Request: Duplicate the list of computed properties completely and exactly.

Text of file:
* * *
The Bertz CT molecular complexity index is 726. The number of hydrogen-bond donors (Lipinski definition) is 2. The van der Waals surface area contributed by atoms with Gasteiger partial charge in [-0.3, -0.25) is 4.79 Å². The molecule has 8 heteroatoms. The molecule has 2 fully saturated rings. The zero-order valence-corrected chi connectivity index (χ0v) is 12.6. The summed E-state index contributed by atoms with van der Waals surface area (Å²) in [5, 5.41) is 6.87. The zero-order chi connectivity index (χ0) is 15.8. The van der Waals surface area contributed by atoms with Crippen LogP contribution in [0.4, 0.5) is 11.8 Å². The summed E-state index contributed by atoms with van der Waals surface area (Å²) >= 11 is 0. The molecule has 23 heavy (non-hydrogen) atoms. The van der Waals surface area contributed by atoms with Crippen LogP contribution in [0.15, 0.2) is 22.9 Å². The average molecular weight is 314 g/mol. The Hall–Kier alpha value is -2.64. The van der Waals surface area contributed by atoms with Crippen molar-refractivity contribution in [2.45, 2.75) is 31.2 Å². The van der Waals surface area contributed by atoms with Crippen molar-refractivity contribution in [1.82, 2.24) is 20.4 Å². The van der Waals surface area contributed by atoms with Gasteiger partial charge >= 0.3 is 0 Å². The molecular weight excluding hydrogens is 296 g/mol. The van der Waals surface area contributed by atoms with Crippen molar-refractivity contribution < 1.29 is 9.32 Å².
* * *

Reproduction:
The Bertz CT molecular complexity index is 726. The number of hydrogen-bond donors (Lipinski definition) is 2. The van der Waals surface area contributed by atoms with Gasteiger partial charge in [-0.3, -0.25) is 4.79 Å². The molecule has 8 heteroatoms. The molecule has 2 fully saturated rings. The zero-order valence-corrected chi connectivity index (χ0v) is 12.6. The summed E-state index contributed by atoms with van der Waals surface area (Å²) in [5, 5.41) is 6.87. The zero-order chi connectivity index (χ0) is 15.8. The van der Waals surface area contributed by atoms with Crippen LogP contribution in [0.4, 0.5) is 11.8 Å². The summed E-state index contributed by atoms with van der Waals surface area (Å²) >= 11 is 0. The molecule has 23 heavy (non-hydrogen) atoms. The van der Waals surface area contributed by atoms with Crippen LogP contribution in [0.15, 0.2) is 22.9 Å². The average molecular weight is 314 g/mol. The Hall–Kier alpha value is -2.64. The van der Waals surface area contributed by atoms with Crippen molar-refractivity contribution in [2.45, 2.75) is 31.2 Å². The van der Waals surface area contributed by atoms with Crippen molar-refractivity contribution in [1.82, 2.24) is 20.4 Å². The van der Waals surface area contributed by atoms with Gasteiger partial charge >= 0.3 is 0 Å². The molecular weight excluding hydrogens is 296 g/mol. The van der Waals surface area contributed by atoms with Crippen molar-refractivity contribution < 1.29 is 9.32 Å².